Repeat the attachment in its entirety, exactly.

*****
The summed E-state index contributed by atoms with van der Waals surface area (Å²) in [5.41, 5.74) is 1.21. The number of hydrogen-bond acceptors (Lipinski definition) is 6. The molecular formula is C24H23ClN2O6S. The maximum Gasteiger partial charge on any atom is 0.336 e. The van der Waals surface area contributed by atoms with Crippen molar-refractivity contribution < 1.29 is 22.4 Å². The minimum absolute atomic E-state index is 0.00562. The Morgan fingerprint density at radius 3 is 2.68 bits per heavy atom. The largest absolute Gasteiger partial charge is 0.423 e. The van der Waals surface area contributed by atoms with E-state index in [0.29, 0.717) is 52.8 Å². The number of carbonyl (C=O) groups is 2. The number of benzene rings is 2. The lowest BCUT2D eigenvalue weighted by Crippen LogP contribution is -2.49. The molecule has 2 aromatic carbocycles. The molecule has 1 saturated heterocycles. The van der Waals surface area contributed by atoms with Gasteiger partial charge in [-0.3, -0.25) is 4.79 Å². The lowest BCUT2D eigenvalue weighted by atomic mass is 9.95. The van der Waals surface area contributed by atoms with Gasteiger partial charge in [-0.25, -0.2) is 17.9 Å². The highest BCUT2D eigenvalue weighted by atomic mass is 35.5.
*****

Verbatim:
The summed E-state index contributed by atoms with van der Waals surface area (Å²) in [5.41, 5.74) is 1.21. The number of hydrogen-bond acceptors (Lipinski definition) is 6. The molecular formula is C24H23ClN2O6S. The maximum Gasteiger partial charge on any atom is 0.336 e. The van der Waals surface area contributed by atoms with Crippen molar-refractivity contribution < 1.29 is 22.4 Å². The minimum absolute atomic E-state index is 0.00562. The Morgan fingerprint density at radius 3 is 2.68 bits per heavy atom. The largest absolute Gasteiger partial charge is 0.423 e. The van der Waals surface area contributed by atoms with E-state index in [0.29, 0.717) is 52.8 Å². The number of carbonyl (C=O) groups is 2. The number of benzene rings is 2. The lowest BCUT2D eigenvalue weighted by Crippen LogP contribution is -2.49. The molecule has 2 aromatic carbocycles. The molecule has 1 saturated heterocycles. The van der Waals surface area contributed by atoms with Gasteiger partial charge in [-0.3, -0.25) is 4.79 Å². The lowest BCUT2D eigenvalue weighted by atomic mass is 9.95. The van der Waals surface area contributed by atoms with Gasteiger partial charge in [-0.25, -0.2) is 17.9 Å². The highest BCUT2D eigenvalue weighted by atomic mass is 35.5.